Congress, States Proposes Bills on Location Privacy, UAVs

Congress, States Proposes Bills on Location Privacy, UAVs

Congress is moving to limit the sharing of geolocation information.

The Online Communications and Geolocation Protection Act (HR 983), introduced on March 6, addresses a privacy loophole created by services like Gmail and social networking sites. Though law enforcement must get a warrant to access an archive of e-mail stored on your computer, the same protections do not exist for information voluntarily given to a third party.


Congress is moving to limit the sharing of geolocation information.

The Online Communications and Geolocation Protection Act (HR 983), introduced on March 6, addresses a privacy loophole created by services like Gmail and social networking sites. Though law enforcement must get a warrant to access an archive of e-mail stored on your computer, the same protections do not exist for information voluntarily given to a third party.

The theory had been that, if you’ve given information to someone else to hold, then it’s not private — and therefore not protected.

"When current law affords more protections for a letter in a filing cabinet than an email on a server, it’s clear our policies are outdated,” said co-sponsor Rep. Suzan DelBene, D-Wash.

The bill would require government agents to have a warrant to access information held by third parties. It also specifically prohibits the interception, use, or disclosure of location information without a warrant or the express permission of the person involved — except in certain emergencies. Interestingly, it also prohibits those who hold such information from giving it out.

The Senate is also expected to take up location privacy legislation. A staffer confirmed to Inside GNSS that Sen. Al Franken, D-Minnesota, plans to reintroduce the Location Privacy Act (LPA) before the end of the year. The bill, as amended, last session sought to protect cell phone users from having their locations revealed by apps on their phone without their express permission. It would also act against those using location software and information for stalking purposes.

The groundwork already has been laid for the LPA, which was approved with bipartisan support last year by the Senate Judiciary Committee. Some changes in the bill’s language are likely, however, as a number of those who spoke in favor of the legislation just before the committee approved it also said they hoped to work with Franken to address some concerns.

Most of the changes mentioned seemed to be aimed at allaying the concerns of businesses that want location information for commercial purposes or were anxious about the effect of having to ask customers for permission to use that information.

The 2012 version of the LPA had allowances for law enforcement officers to obtain information “pursuant to any lawful authority or activity.” The options under such authority, however, just got smaller.

On March 5, in a ruling that could encompass geolocation information, Federal District Court Judge Susan Illston in San Francisco ruled that national security letters violate the U.S. Constitution. Federal officials have been using such letters to obtain information about customers from telecommunications companies and service providers like Google without going before a judge. Federal officials also have been able to order those served the letters not to talk about them.

“In today’s ruling the court held that the gag order provisions of the statute violate the First Amendment and that the review procedures violate separation of powers,” said the Electronic Frontier Foundation (EEF) in a statement. “Because those provisions were not separable from the rest of the statute, the court declared the entire statute unconstitutional.”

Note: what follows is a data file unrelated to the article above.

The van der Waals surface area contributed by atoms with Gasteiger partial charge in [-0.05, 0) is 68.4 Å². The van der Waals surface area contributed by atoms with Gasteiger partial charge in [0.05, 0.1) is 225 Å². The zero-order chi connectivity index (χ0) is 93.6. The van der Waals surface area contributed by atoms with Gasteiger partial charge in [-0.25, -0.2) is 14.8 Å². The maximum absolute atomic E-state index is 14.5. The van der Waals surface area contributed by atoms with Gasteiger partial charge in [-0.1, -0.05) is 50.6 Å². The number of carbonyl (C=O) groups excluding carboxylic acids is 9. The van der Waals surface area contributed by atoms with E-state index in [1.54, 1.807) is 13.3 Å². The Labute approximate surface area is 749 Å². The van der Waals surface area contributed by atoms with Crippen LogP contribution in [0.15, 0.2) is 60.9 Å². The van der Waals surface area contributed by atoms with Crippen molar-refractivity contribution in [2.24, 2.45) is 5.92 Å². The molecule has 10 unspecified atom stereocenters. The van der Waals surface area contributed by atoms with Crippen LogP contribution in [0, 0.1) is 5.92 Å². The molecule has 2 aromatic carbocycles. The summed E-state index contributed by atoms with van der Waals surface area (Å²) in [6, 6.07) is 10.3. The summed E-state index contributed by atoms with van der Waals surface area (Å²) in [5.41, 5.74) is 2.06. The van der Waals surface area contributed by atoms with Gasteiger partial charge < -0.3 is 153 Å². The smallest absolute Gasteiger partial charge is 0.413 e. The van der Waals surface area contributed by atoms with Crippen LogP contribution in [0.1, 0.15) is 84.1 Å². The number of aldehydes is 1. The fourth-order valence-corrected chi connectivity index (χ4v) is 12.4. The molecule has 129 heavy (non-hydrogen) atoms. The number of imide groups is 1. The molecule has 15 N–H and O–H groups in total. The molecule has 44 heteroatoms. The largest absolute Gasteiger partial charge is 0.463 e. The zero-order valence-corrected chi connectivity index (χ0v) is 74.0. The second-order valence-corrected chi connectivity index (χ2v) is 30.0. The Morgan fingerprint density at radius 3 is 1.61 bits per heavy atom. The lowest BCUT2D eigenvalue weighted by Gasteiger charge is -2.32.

EFF had helped an unnamed firm challenge the use of the letters.

On a related issue, some 30 states are considering legislation limiting operation of unmanned aerial systems (UASs) or use of information obtained by law enforcement agencies through UAS surveillance.

Although all of the bills appear to be centered around Fourth Amendment–based privacy considerations, they are taking disparate approaches, said Rich Williams, a policy specialist with the Criminal Justice Program at the National Council of State Legislatures.

“A lot of [the state bills} address procedures for law enforcement to obtain a warrant — what should be in the scope of that as they do it,” said Williams, “There are some (bills) that just have a ban to provide for more study — a certain number of years. Other ones have requirements that (UASs) be in compliance with the FAA, some require that there not ever be a weapon mounted to them. Some require that you can’t use facial recognition or biometric technology attached to them.”

Thus far, nothing has been signed into law, Williams said, although there is “a moratorium bill that’s with the Virginia governor. That’s as far as one’s gotten so far.”

The Virginia bill would restrict the use of UASs by state and local law enforcement and regulatory agencies for two years while the commonwealth studies the issue. Some lawmakers had reportedly wanted to specifically prohibit state and local law enforcement from using UASs for warrantless searches, but instead the General Assembly, with overwhelming bipartisan support, voted to wait.

The bill has exceptions for emergencies, the National Guard, and “for purposes other than law enforcement, including damage assessment, traffic assessment, flood stages, and wildfire assessment.” It also does not address private use or research — a possible saving grace for the state, which is seeking to become one of the FAA’s six new UAS test sites. It is not clear whether Gov. Bob McDonald will sign the bill.

A Washington View column in the March/April issue of Inside GNSS will explore these issues in further detail.

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